During a recent radio interview promoting my debut novel (cue: promotion alert klaxon), I was asked about the Life Assistance Agency’s theme of longevity. That, and the advisability of driving to the Antarctic in a family car, which is certainly one way to achieve a never-ending car journey to plant a flag.
It has been a long-burning ambition of humankind to live forever, but humans have also been responsible for Smell-o-Vision, and Clippy, the MS Word Office assistant who offered even less useful assistance than the Life Assistance Agency, and only ever helped by minimising itself, so just because there’s been an idea doesn’t necessarily make it a good one.
I was being interviewed on BBC Radio Drive Time again, and I now question discussing the inadvisability of eternal life, due to it resulting in watching all the people you love age while you don’t. However, I fear they are still winching cars from hedges throughout Kent, as drivers lost their will to live. Thankfully the interview picked up. However, it did raise the question of aging, and how the raging against the dying of the light was once best expressed via purchasing an unsuitable soft-topped sports car with an acceleration faster than your reaction times, and an extramarital affair. But people don’t get old anymore, they just keep on keeping on. If millennial fashion for high waisted jeans is an indicator, midlife appears to start at twenty and stops at some point during a Saga cruise to Ibiza when you accidentally take more than your usual cheeky half and plummet off the side whilst inadvisably demonstrating your windmill.
Why is this? Well, we all live online now, where we’re all the same. We can now be everything to anyone (within reason) without the obvious giveaways of walking sticks and involuntary afternoon naps to expose you. There used to be time when you’d only get to flirt with someone on a date, yet now we’re all hiding under the table and sending up notes and flattering selfies.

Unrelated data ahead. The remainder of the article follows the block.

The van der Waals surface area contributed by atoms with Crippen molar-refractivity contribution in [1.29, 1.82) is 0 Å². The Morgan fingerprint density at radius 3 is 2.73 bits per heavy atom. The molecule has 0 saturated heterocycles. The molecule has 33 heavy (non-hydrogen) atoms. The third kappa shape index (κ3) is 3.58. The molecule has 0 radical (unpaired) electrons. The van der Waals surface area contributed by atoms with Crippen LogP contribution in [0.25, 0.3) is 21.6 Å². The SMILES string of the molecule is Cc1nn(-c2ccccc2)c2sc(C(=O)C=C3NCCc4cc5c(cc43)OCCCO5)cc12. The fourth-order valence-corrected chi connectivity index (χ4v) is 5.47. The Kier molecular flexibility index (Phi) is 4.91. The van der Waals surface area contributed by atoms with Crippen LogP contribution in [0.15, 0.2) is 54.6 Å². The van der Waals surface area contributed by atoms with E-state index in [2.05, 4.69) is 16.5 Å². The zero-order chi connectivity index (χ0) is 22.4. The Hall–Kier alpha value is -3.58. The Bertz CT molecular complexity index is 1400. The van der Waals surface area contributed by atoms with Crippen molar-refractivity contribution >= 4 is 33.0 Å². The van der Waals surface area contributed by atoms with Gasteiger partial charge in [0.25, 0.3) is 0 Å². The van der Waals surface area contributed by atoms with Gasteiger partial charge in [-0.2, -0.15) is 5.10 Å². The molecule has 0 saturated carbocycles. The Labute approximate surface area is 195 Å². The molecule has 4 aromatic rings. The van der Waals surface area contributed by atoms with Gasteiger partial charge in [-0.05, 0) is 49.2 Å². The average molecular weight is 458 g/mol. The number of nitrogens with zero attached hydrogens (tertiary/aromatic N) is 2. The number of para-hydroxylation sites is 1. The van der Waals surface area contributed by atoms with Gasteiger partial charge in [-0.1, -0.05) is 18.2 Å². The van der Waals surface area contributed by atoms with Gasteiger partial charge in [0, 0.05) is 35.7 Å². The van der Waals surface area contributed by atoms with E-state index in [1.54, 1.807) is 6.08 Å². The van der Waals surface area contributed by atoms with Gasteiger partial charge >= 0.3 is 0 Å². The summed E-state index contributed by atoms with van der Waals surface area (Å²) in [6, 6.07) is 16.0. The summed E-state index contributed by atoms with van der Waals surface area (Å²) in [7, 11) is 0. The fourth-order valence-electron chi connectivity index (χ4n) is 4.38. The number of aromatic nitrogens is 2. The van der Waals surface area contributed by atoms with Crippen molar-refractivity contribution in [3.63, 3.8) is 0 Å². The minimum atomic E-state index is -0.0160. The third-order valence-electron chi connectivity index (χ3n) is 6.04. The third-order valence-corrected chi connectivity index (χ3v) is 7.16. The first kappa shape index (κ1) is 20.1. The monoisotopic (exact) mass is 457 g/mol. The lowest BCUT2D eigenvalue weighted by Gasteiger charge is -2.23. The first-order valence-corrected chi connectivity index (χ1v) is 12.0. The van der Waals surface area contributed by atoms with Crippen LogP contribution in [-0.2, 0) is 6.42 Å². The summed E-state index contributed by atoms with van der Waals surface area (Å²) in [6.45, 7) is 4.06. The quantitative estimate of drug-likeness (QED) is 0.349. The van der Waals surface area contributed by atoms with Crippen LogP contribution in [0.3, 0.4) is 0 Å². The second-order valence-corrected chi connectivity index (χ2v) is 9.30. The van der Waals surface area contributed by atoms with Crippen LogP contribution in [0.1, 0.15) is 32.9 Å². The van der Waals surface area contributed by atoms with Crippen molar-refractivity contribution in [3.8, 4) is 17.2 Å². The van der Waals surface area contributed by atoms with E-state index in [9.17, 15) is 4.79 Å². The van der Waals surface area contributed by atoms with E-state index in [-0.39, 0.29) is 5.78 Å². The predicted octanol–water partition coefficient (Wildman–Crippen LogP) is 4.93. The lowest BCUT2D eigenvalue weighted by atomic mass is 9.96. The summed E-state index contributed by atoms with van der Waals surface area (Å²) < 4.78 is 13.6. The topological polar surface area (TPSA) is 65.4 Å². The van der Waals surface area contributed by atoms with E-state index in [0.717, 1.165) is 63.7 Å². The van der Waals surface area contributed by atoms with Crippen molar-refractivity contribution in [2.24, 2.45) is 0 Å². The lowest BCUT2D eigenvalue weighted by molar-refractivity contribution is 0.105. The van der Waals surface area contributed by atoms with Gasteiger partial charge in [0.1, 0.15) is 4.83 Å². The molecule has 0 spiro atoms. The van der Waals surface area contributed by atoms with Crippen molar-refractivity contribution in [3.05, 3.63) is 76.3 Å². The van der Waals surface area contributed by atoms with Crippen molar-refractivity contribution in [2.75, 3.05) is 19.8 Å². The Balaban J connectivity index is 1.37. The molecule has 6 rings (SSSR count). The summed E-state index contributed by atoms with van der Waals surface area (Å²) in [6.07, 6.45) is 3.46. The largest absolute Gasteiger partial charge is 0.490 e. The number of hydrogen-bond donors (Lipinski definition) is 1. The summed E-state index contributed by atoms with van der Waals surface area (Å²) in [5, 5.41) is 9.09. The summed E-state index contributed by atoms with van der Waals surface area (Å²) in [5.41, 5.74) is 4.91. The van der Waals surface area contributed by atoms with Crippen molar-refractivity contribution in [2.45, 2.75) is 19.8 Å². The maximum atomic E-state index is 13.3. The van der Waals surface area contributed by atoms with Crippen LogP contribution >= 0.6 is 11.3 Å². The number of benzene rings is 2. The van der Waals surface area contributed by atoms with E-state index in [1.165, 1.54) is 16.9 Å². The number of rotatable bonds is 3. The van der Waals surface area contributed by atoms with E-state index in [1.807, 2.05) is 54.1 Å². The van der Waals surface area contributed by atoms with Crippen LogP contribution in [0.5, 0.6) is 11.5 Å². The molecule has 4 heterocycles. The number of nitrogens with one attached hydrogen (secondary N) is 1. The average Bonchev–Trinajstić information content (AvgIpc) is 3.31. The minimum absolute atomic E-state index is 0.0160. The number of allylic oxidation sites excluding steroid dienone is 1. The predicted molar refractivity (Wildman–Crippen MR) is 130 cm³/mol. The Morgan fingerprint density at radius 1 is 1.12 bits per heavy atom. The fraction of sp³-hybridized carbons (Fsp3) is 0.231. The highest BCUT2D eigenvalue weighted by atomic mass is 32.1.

Getting old always used to be so obvious. My Grandpa wore an old suit and brown shop apron all his working life, and on retirement he hung up his apron and simply stopped wearing the tie. Now men are wearing T-shirs into their 50s without anyone advising them not to, while women are borrowing their teenage daughter’s dresses.
For most men, the midlife crisis is something that happens to someone else: laughing at the mate who starts competitive cycling as a socially acceptable way in which to wear lycra, while they themselves stalk their first girlfriend on Facebook, or sign up to Rightmove alerts for potential pubs to transform into a B&B adorned with a DJ room and vinyl on the walls.
However, there are some clear signs: needing to diarise the next day’s hangover after a few pints in the pub is one, as is signing up for triathlons, getting excited about the News coming on and setting up direct debits to charities, but mostly it’s happening so gradually that no one notices, until you finally discard the roller skates you bought at university because they invalidate your life insurance. It’s probably a healthy denial, but perhaps when the time finally arrives we’ll be less prepared for it, like getting to the South Pole to realise you’ve left the flag at home.
My novel, The Life Assistance Agency – selected by WHSmith Fresh Talent 2017 – is available here – – http://myBook.to/lifeassistance
A farcical road trip around Europe. ‘This is what would happen if the Blues Brothers went on a search for the Holy Grail.’
and on ebook here –